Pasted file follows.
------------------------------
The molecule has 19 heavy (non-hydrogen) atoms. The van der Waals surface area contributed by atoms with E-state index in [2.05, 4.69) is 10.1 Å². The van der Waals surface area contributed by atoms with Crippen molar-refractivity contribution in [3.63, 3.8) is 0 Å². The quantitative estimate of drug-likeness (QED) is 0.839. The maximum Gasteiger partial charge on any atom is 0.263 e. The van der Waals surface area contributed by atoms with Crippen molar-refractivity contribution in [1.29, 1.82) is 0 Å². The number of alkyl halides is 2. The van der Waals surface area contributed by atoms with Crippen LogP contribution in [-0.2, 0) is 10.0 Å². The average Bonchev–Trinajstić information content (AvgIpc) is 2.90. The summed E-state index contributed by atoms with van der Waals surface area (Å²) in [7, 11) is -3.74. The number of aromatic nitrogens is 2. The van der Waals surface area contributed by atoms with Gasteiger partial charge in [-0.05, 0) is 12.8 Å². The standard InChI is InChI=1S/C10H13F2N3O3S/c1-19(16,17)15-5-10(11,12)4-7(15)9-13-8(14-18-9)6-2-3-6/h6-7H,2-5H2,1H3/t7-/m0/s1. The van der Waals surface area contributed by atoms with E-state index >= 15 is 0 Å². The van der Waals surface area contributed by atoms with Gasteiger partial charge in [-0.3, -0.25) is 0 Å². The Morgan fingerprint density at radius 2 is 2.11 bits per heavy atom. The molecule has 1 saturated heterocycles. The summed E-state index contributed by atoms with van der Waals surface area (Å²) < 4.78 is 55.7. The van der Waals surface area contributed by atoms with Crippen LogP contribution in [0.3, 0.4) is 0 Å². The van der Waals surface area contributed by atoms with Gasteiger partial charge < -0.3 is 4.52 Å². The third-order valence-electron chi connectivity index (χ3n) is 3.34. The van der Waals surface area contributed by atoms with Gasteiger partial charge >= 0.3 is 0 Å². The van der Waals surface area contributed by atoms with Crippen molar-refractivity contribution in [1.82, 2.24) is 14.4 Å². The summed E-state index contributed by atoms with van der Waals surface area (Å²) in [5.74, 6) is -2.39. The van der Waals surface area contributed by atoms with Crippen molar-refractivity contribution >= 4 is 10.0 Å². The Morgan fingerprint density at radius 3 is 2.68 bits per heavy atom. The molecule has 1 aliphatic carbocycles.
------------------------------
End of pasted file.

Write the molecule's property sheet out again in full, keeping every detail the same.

The molecule has 19 heavy (non-hydrogen) atoms. The van der Waals surface area contributed by atoms with E-state index in [2.05, 4.69) is 10.1 Å². The van der Waals surface area contributed by atoms with Crippen molar-refractivity contribution in [3.63, 3.8) is 0 Å². The quantitative estimate of drug-likeness (QED) is 0.839. The maximum Gasteiger partial charge on any atom is 0.263 e. The van der Waals surface area contributed by atoms with Crippen molar-refractivity contribution in [1.29, 1.82) is 0 Å². The number of alkyl halides is 2. The van der Waals surface area contributed by atoms with Crippen LogP contribution in [-0.2, 0) is 10.0 Å². The average Bonchev–Trinajstić information content (AvgIpc) is 2.90. The summed E-state index contributed by atoms with van der Waals surface area (Å²) in [7, 11) is -3.74. The number of aromatic nitrogens is 2. The van der Waals surface area contributed by atoms with Gasteiger partial charge in [-0.05, 0) is 12.8 Å². The standard InChI is InChI=1S/C10H13F2N3O3S/c1-19(16,17)15-5-10(11,12)4-7(15)9-13-8(14-18-9)6-2-3-6/h6-7H,2-5H2,1H3/t7-/m0/s1. The van der Waals surface area contributed by atoms with E-state index >= 15 is 0 Å². The van der Waals surface area contributed by atoms with Gasteiger partial charge in [-0.3, -0.25) is 0 Å². The Morgan fingerprint density at radius 2 is 2.11 bits per heavy atom. The molecule has 1 saturated heterocycles. The summed E-state index contributed by atoms with van der Waals surface area (Å²) < 4.78 is 55.7. The van der Waals surface area contributed by atoms with Crippen LogP contribution in [0.3, 0.4) is 0 Å². The van der Waals surface area contributed by atoms with Gasteiger partial charge < -0.3 is 4.52 Å². The third-order valence-electron chi connectivity index (χ3n) is 3.34. The van der Waals surface area contributed by atoms with Gasteiger partial charge >= 0.3 is 0 Å². The van der Waals surface area contributed by atoms with Crippen molar-refractivity contribution in [1.82, 2.24) is 14.4 Å². The summed E-state index contributed by atoms with van der Waals surface area (Å²) in [5.74, 6) is -2.39. The van der Waals surface area contributed by atoms with Crippen molar-refractivity contribution >= 4 is 10.0 Å². The Morgan fingerprint density at radius 3 is 2.68 bits per heavy atom. The molecule has 1 aliphatic carbocycles.